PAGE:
Treasuries and haven assets including gold rose after Russian President Vladimir Putin announced a “partial mobilisation.” Stocks fell as investors awaited a hefty interest-rate from the Federal Reserve.
Ten-year Treasury yields slumped four basis points and the rate on similar dated German debt fell five basis points. The euro dropped 0.6%.
Shares declined in Japan, Hong Kong and Australia after the S&P 500 Index dropped more than 10% below the August high marking the peak of its rally from this year’s low. US contracts and European stock futures fell.
A dollar gauge traded near a record high amid the market jitters while bitcoin dropped below $19 000. The offshore yuan fell to the lowest against the greenback since mid 2020, even after the People’s Bank of China set the daily reference rate for the currency stronger-than-expected for a 20th day.
Fed officials are about to put numbers on the “pain” they’ve been warning of when the central bank publishes new economic projections Wednesday. They’re expected to hike by 75 basis points again, according to the vast majority of analysts surveyed by Bloomberg. Only two project a 100 basis points move.
“Volumes remain light and the mood cautious, with few looking to take on large positions before hearing what the Fed says and where policy makers see rates going by the end of the hiking cycle,” said Fiona Cincotta, senior financial markets analyst at City Index. “This is what will drive the markets, not the rate hike tomorrow, but what the Fed plan to do next.”
Nouriel Roubini, who correctly predicted the 2008 financial crisis, sees a “long and ugly” recession occurring at the end of 2022 that could last all of 2023 and a sharp correction in the S&P 500. “Even in a plain vanilla recession, the S&P 500 can fall by 30%,” said the chairman of Roubini Macro Associates. In “a real hard landing,” which he expects, it could fall 40%.
Still, some professional speculators are refusing to surrender to a punishing equity market prone to volatility — boosting bullish and bearish positions at the fastest rate in five years. As the S&P 500 plunged last week, hedge funds snapped up single stocks while betting against the broad market with products like exchange-traded funds, data from Goldman Sachs Group Inc.’s prime brokerage show.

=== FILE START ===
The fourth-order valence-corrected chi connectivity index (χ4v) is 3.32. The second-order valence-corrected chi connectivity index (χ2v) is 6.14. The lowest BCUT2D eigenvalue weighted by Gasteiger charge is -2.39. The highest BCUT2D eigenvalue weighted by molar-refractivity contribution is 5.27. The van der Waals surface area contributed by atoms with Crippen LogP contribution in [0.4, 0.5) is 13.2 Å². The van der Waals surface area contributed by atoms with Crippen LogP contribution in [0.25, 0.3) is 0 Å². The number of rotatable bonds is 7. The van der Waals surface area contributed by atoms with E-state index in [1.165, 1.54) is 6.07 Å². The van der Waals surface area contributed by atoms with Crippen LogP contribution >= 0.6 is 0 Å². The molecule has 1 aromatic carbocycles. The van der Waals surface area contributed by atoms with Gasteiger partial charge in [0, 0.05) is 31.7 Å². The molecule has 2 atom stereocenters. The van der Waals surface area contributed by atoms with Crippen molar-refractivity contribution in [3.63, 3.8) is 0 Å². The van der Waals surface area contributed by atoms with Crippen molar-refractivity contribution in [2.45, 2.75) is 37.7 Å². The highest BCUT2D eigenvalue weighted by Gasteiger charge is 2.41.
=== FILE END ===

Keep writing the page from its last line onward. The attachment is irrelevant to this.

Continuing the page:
Christopher Smart, chief global strategist for Barings LLC, said equity markets faced further stress from weaker valuations while certain corners of the credit markets remained attractive. “Investment grade and high-yield are places my colleagues are finding a lot of opportunities,” he said on Bloomberg Television. “The fundamentals of the U.S. economy are very strong. They need to weaken a little bit to cool some of these inflation pressures, but you can find a lot of companies that have strong balance sheets.”
Key events this week:
- Federal Reserve decision, followed by a news conference with Chair Jerome Powell, Wednesday
- Big-bank CEOs testify before US Congress in a pair of hearings on Wednesday and Thursday
- US existing home sales, Wednesday
- EIA crude oil inventory report, Wednesday
- Bank of Japan monetary policy decision, Thursday
- The Bank of England interest rate decision, Thursday
- US Conference Board leading index, initial jobless claims, Thursday
Some of the main moves in markets:
- S&P 500 futures fell 0.1% as of 7:30 a.m. in London. The S&P 500 fell 1.1%
- Nasdaq 100 futures dropped 0.2%. The Nasdaq 100 fell 0.9%
- Japan’s Topix slid 1.2%
- The Hang Seng Index fell 1.3%
- Euro Stoxx 50 futures fell 0.8%
- The Bloomberg Dollar Spot Index rose 0.2%
- The euro was fell 0.6% to $0.9912
- The Japanese yen was at 143.62 per dollar
- The offshore yuan fell 0.4% to 7.0566 versus the dollar
- The yield on 10-year Treasuries slipped four basis points to 3.52%
- West Texas Intermediate crude rose 1.5% to $85.72 a barrel
- Gold traded at $1 674.56 an ounce.
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